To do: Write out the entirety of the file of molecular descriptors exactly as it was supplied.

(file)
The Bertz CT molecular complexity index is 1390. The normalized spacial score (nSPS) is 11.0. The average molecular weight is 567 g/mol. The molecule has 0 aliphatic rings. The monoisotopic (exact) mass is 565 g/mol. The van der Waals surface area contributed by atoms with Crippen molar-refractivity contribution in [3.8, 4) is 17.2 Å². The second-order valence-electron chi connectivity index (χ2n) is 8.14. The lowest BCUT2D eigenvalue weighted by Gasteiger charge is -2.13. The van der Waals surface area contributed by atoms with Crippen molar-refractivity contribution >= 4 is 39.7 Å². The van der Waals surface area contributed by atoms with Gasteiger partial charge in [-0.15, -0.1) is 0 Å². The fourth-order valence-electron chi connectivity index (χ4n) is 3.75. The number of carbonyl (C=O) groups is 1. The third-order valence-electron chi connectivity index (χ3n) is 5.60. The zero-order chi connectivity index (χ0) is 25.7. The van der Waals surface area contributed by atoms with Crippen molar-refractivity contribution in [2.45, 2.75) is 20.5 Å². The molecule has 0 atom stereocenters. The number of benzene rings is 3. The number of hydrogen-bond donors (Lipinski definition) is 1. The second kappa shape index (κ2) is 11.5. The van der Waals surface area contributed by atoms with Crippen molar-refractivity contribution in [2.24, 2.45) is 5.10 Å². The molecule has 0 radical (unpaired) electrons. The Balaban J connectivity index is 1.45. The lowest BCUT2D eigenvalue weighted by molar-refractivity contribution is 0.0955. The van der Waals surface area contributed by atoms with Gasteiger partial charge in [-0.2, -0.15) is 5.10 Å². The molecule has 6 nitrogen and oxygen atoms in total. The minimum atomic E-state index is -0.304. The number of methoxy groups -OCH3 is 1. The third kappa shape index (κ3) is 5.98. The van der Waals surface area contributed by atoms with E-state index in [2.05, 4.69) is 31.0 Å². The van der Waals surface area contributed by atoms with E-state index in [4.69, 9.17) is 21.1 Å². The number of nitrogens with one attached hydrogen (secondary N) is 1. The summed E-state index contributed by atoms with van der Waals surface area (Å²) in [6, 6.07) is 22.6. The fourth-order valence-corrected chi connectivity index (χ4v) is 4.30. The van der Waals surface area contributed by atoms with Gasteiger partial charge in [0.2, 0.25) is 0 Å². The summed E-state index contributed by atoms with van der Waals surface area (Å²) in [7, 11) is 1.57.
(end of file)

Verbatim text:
The Bertz CT molecular complexity index is 1390. The normalized spacial score (nSPS) is 11.0. The average molecular weight is 567 g/mol. The molecule has 0 aliphatic rings. The monoisotopic (exact) mass is 565 g/mol. The van der Waals surface area contributed by atoms with Crippen molar-refractivity contribution in [3.8, 4) is 17.2 Å². The second-order valence-electron chi connectivity index (χ2n) is 8.14. The lowest BCUT2D eigenvalue weighted by Gasteiger charge is -2.13. The van der Waals surface area contributed by atoms with Crippen molar-refractivity contribution >= 4 is 39.7 Å². The van der Waals surface area contributed by atoms with Gasteiger partial charge in [-0.15, -0.1) is 0 Å². The fourth-order valence-electron chi connectivity index (χ4n) is 3.75. The number of carbonyl (C=O) groups is 1. The third-order valence-electron chi connectivity index (χ3n) is 5.60. The zero-order chi connectivity index (χ0) is 25.7. The van der Waals surface area contributed by atoms with Crippen molar-refractivity contribution in [2.45, 2.75) is 20.5 Å². The molecule has 0 atom stereocenters. The number of benzene rings is 3. The number of hydrogen-bond donors (Lipinski definition) is 1. The second kappa shape index (κ2) is 11.5. The van der Waals surface area contributed by atoms with Crippen molar-refractivity contribution in [2.24, 2.45) is 5.10 Å². The molecule has 0 radical (unpaired) electrons. The Balaban J connectivity index is 1.45. The lowest BCUT2D eigenvalue weighted by molar-refractivity contribution is 0.0955. The van der Waals surface area contributed by atoms with Gasteiger partial charge in [-0.2, -0.15) is 5.10 Å². The molecule has 6 nitrogen and oxygen atoms in total. The minimum atomic E-state index is -0.304. The number of methoxy groups -OCH3 is 1. The third kappa shape index (κ3) is 5.98. The van der Waals surface area contributed by atoms with E-state index in [2.05, 4.69) is 31.0 Å². The van der Waals surface area contributed by atoms with E-state index in [4.69, 9.17) is 21.1 Å². The number of nitrogens with one attached hydrogen (secondary N) is 1. The summed E-state index contributed by atoms with van der Waals surface area (Å²) in [6, 6.07) is 22.6. The fourth-order valence-corrected chi connectivity index (χ4v) is 4.30. The van der Waals surface area contributed by atoms with Gasteiger partial charge in [0.2, 0.25) is 0 Å². The summed E-state index contributed by atoms with van der Waals surface area (Å²) in [7, 11) is 1.57.